When embarking on a spiritual path, we mostly likely yearn for mystical experiences. They can reveal a higher power, deep insight, and hidden meaning that illuminate a reality different from the physical materialistic one we are more familiar with. Ego-dissolving. Ineffable. Mystical experiences can be ecstatic trances, bilocation, precognition, synchronicity, visions, altered states of consciousness, and touching the hand of god.
Perhaps no archetype is more coveted by my students, or more misunderstood than the Mystic.
Some examples of a mystic from Caroline Myss:
Teresa of vila, Meister Eckhart, William Law, Hildegarde of Bingen (Christianity); Ba’al Shem Tov, Moses ben Nahman, Abraham Abulafia (Judaism); Rabi’a, Ibn al-‘Arabi, Mansur al-Hallaj (Islam); Sri Ramakrishna, Anandamayi Ma, Ramana Maharshi (Hinduism); Bodhidharma, Milarepa, Bankei, Pema Chödron (Buddhism); Chuang-tzu, Wang-pi (Taoism); Padrinho Sebastio, Credo Mutwa (shamanism).
Who is a Mystic? Subtle Energy gives the definition as : “A person who seeks by contemplation and self-surrender to obtain unity with or absorption into the Deity or the absolute, or who believes in the spiritual apprehension of truths that are beyond the intellect.”
This ultra-strength Mystic mandala evokes the archetype and first-person experience of the mystic mindset that gives rise to an altered state of consciousness that is conducive to spiritual awakening. Many users also report feeling more grounded and connected to everything around them.
Dr. Kavitha Chinnaiyan, cardiologist and author of The Heart of Wellness and Shakti Rising, reminds us that having mystical experiences does not make us more spiritual and not having them does not make us less spiritual. These are vehicles for deeper self-inquiry and an opporuntity to remember that all experiences are transient. Without a clear and illumined mind, we are apt to falsely identify these experiences for who we are. Perhaps by default, who others are not.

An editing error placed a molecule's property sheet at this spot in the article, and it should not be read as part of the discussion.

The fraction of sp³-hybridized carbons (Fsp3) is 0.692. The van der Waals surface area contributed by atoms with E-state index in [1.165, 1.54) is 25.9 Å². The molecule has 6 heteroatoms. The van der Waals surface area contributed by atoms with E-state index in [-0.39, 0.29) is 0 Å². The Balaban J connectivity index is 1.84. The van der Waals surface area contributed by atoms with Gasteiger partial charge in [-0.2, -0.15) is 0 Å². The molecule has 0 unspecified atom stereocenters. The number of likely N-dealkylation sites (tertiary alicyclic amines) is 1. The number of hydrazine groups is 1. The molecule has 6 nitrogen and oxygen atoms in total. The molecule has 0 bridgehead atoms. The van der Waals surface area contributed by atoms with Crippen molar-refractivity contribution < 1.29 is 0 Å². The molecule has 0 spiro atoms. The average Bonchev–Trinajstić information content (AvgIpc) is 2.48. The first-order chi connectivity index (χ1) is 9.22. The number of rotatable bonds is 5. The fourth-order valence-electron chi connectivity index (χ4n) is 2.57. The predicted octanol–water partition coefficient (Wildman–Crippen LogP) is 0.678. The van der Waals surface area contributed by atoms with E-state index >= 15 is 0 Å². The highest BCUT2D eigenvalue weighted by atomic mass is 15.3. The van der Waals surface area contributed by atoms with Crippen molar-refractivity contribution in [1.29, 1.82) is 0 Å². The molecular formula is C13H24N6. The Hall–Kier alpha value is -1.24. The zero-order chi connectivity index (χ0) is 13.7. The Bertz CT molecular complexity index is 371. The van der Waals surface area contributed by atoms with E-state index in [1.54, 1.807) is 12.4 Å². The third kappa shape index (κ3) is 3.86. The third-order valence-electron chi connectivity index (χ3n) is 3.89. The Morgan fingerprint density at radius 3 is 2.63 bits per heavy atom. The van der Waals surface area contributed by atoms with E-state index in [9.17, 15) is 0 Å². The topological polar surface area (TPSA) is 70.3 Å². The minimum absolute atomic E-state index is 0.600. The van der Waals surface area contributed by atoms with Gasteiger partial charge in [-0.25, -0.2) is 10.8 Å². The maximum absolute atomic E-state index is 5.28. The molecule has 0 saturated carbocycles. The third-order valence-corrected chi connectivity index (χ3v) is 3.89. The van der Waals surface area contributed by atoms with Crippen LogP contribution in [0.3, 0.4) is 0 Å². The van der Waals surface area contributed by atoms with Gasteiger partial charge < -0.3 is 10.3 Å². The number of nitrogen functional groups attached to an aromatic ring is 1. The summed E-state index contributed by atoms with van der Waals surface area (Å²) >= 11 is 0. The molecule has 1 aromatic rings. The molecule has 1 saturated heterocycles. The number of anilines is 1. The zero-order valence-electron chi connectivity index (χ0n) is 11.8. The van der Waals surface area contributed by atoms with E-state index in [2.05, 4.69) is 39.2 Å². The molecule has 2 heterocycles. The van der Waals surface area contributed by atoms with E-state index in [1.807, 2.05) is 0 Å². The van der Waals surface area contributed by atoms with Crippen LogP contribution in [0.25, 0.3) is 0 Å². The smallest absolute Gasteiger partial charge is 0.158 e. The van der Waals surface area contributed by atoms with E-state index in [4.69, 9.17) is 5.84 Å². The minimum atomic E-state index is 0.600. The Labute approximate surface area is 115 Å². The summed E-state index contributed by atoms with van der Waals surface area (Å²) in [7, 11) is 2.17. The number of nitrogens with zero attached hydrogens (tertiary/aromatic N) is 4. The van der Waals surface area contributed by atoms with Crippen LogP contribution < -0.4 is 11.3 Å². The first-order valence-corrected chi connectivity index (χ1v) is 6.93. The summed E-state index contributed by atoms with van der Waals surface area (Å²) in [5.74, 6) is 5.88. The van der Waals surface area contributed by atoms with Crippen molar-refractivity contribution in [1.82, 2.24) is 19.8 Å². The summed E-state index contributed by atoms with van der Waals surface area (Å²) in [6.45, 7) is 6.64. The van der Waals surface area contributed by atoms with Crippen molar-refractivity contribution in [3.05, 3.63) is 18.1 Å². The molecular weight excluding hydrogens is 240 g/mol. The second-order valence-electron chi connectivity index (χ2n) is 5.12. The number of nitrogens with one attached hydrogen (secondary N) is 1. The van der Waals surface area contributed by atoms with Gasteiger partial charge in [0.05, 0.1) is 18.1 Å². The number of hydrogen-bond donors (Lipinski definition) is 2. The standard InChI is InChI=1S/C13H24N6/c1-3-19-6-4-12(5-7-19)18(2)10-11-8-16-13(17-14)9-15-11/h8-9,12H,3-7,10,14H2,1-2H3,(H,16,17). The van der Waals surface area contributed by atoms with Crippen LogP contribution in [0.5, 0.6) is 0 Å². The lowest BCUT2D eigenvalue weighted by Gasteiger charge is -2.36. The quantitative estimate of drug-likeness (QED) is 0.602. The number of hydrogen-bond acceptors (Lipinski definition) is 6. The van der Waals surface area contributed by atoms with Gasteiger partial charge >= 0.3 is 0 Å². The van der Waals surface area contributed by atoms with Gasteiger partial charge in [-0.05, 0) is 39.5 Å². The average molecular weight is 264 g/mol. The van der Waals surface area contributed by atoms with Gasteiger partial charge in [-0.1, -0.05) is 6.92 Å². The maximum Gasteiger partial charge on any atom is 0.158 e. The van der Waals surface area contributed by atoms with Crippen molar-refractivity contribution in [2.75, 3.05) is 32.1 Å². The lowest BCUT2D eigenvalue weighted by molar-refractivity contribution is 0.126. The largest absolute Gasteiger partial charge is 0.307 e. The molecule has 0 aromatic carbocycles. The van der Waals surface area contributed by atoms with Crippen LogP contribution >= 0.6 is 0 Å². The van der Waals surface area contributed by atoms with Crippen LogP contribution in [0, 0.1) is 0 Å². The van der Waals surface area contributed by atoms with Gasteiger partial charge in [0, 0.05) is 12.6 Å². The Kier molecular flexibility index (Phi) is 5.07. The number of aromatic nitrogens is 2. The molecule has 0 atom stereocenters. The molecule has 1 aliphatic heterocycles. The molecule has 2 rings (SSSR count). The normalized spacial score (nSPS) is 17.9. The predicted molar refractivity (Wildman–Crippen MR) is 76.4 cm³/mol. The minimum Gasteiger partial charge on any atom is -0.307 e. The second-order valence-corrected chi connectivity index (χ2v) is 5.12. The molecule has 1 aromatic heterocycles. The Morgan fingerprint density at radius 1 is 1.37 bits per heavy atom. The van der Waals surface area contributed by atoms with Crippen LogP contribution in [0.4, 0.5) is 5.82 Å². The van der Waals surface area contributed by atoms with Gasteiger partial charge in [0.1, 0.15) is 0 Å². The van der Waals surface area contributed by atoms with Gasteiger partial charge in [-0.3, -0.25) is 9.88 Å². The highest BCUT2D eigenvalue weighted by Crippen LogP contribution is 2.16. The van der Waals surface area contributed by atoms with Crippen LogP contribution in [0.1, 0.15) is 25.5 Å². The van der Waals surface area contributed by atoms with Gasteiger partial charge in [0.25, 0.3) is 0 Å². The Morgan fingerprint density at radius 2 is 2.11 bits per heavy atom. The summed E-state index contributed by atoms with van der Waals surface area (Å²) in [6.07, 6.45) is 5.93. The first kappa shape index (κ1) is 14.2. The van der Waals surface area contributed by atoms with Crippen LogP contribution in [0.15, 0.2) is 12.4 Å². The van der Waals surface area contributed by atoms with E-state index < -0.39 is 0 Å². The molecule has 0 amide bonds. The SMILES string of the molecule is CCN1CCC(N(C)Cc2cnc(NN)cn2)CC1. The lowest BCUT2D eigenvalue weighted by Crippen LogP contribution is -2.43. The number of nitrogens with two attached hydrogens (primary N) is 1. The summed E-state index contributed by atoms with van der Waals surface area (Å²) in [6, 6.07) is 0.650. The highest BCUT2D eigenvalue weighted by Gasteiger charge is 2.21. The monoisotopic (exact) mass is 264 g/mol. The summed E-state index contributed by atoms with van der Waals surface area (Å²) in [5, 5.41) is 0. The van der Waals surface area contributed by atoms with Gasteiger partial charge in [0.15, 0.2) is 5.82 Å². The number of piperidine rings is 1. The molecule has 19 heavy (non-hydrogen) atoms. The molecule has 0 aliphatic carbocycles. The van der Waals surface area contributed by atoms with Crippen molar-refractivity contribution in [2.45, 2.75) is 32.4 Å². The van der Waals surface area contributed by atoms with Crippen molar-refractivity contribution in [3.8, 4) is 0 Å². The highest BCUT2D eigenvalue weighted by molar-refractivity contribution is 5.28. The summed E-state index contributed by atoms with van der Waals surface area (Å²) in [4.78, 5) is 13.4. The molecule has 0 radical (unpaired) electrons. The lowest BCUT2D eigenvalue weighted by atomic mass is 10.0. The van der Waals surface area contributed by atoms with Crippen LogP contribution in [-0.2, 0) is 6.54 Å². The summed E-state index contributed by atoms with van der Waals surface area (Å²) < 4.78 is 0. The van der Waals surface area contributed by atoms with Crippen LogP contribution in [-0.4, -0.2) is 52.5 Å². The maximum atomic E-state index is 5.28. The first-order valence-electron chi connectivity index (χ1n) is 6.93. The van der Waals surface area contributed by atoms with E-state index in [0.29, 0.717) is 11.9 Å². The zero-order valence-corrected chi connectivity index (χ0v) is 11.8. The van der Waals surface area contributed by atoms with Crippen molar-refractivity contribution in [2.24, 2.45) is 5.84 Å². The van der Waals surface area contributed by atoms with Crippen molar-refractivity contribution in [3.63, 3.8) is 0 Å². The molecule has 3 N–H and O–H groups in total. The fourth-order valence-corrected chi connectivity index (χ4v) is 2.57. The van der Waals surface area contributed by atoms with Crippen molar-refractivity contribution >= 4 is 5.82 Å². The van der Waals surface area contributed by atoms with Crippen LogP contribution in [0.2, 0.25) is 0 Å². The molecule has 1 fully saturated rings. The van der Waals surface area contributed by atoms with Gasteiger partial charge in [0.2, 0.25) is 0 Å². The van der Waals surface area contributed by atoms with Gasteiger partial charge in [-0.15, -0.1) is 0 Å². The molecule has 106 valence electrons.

When we live through our senses in the external world, it is easy to become attached to mystical experiences. Perhaps for the first time, we find meaning for the struggles we face as a human. It is important, however, not to become attached to our mystical experiences. Attachment arises from lack. Connection on the other hand is natural. Attachment to mystical experiences can lead to spiritual bypass and spiritual materialism. These are more subtle ways we are still pursuing knowledge outside of ourselves.
As we progress on our spiritual journey, we come to understand that we are not our experiences and our identity goes far beyond all the labels we use to differentiate ourselves. Our name, our job title, our role as a parent, qualities like intelligent and charming, our orientation, success, failure … all these are elements of a story. We become aware of the awareness that is aware. The observer, the witness, the thinker thinking all these thoughts.
How do we know our spiritual practice is deepening? Look at how we respond to the external world. How do we define it? How dualistic is our perspective? Is it good versus bad? Smart versus stupid? How do we respond to people “who have trespassed upon us”? Are we plagued with inertia or always in movement without pause? Are we generous, compassionate, forgiving? How comfortable are we with ourselves, by ourselves, without distraction? In stillness, silence, and self reflection?
Life becomes a prayer in motion and all experiences are actually mystical, sacred, and mundane without division. The need to label them as such dissolves. Our attachment to having mystical experiences fall away as we become fully grounded in the present moment. Every experience becomes transcendent.